How is the overall mood or emotional intent of the artwork? The artwork feels quite chaotic, because of the bulk use of wool, and the construction of the dweling, so many different things going on such as, people sitting on the bamboo beds, others over in the kitchen looking at the herbs, spices and wool in the wok, others in the interactive section of the dwelling, and others just roaming around and looking at the engineered aspects of the artwork.

How does it make you feel? What has the artist done to make the viewer feel like this?
This artwork to me feels quite joyful and eccentric. These emotions are provoked because of the bright colours and the friendly appeal this artwork sends out. Because it is interactive and not fragile you can intermingle with it. This cloth and bamboo constructed dwelling has been created from salvaged materials and entering the space you can imagine yourself, eating and sleeping in this multipurpose space because of the arrangement of objects. The background sounds also are sounds of joyfulness and busyness.

Such a question can prompt a student to describe and explain how an artwork makes them feel or how how they can make others feel and the emotional appeals and aspects correlated with art/design creation.

Has the artist appropriated anything from another source?

What other artists or art movements might have inspired the artist? Yarn bombing. Asian inspired.

Does it remind you of anything else? I have seen Chaco Kato’s work before, I knew as soon as I stepped into the room that she had been involved in creating this piece because of the constructive use of wool and dried fruit that has been randomly hung throughout.
Kato exhibited Mildura Palimpsest #9 in October 2013. Mildura Palimpsest is a biennial arts event that invites and engages artists with the cultural and natural environment of the Mildura and Murray Darling region. The reference of hanging dried fruit and use of wool reminded me of her Light Box exhibition.

The comparison made between other artists can prompt the students to think about differences and similarities of qualities, methods and concepts of artworks. 

Do some research about the artist to see what else you can learn about this art practice. Is it different to other work they have made the same? Try to describe the difference.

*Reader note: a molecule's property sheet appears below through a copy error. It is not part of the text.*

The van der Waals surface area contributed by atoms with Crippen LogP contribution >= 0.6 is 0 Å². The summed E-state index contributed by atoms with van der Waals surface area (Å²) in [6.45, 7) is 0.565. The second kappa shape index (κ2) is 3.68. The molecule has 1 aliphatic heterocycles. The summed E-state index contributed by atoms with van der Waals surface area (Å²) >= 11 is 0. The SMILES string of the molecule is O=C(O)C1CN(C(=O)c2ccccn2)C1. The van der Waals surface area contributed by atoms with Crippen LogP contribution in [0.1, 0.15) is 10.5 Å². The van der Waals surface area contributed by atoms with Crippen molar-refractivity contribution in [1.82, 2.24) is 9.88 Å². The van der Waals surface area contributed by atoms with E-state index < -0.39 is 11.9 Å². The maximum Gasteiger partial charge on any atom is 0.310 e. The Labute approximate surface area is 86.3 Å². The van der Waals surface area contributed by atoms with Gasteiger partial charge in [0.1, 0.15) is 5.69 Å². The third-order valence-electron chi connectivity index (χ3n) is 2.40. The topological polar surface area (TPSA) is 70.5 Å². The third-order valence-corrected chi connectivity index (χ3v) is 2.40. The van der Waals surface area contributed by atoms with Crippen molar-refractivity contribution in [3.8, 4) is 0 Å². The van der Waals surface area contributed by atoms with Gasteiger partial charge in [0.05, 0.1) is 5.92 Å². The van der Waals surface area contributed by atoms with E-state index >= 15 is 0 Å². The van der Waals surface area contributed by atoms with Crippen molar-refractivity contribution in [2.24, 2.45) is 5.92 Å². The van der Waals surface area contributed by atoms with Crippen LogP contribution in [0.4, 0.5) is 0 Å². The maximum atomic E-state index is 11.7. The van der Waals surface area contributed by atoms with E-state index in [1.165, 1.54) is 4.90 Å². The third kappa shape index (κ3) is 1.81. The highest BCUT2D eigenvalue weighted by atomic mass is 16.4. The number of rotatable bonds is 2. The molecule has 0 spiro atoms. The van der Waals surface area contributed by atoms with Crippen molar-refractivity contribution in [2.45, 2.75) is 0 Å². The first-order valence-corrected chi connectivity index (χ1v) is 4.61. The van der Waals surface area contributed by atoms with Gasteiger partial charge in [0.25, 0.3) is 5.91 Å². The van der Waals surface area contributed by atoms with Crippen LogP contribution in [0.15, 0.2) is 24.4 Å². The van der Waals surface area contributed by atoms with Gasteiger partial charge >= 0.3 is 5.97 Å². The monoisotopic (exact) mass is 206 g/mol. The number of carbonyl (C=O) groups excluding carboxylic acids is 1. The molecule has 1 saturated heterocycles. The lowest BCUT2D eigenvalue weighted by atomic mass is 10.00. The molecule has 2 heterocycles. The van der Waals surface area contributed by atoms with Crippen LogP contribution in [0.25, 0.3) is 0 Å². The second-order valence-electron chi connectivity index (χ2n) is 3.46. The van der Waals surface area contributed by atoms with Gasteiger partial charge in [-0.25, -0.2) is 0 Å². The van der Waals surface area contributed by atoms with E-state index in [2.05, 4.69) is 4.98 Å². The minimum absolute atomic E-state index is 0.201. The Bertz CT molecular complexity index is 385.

This question encourages the students to build their knowledge of the chosen artist. From scaffolding this knowledge, students also gain insights into more techniques used for the visual art and or design creation. As well as investigating the artist, you are also in exploring the way in which they are practicing their art. 

What issues, ideas or themes do you think the artist might be trying to raise in the artwork?
Sustainability, DIY, culture.

What might the artist’s point of view be? Awareness

Do you have an opinion on the artwork?

Write a bibliography:

Bibliographies are a way of showing us where the students have gathered information and what resources were used. 

At my last university, I had Chato Kato as a guest speaker at one of my lectures. Here, I gathered a lot of information about her art practices and how she created her works. Within this guest talk she stated that her main interest is not so much in the nature of art, but in how she and the resulting work relate to the space that surrounds it. Through the creativity of this DIY like construction, Kato presents this metaphor to the viewers of fragility and strength of life. She creates works on site from zero if possible and this is visible within the installation piece, also working with her ‘Slow-Art’ collaborators Tony Adams and Dylan Martorell. This artwork forces you to experience the site, physically and internally as the art and materials used are derived from everyday life itself. Kato blurs the boundaries between the artist and the viewer allowing us to get directly involved in the works.
It was a privilege to see this artwork in a gallery space and being able to relate back to this guest speech and see Kato’s art practice.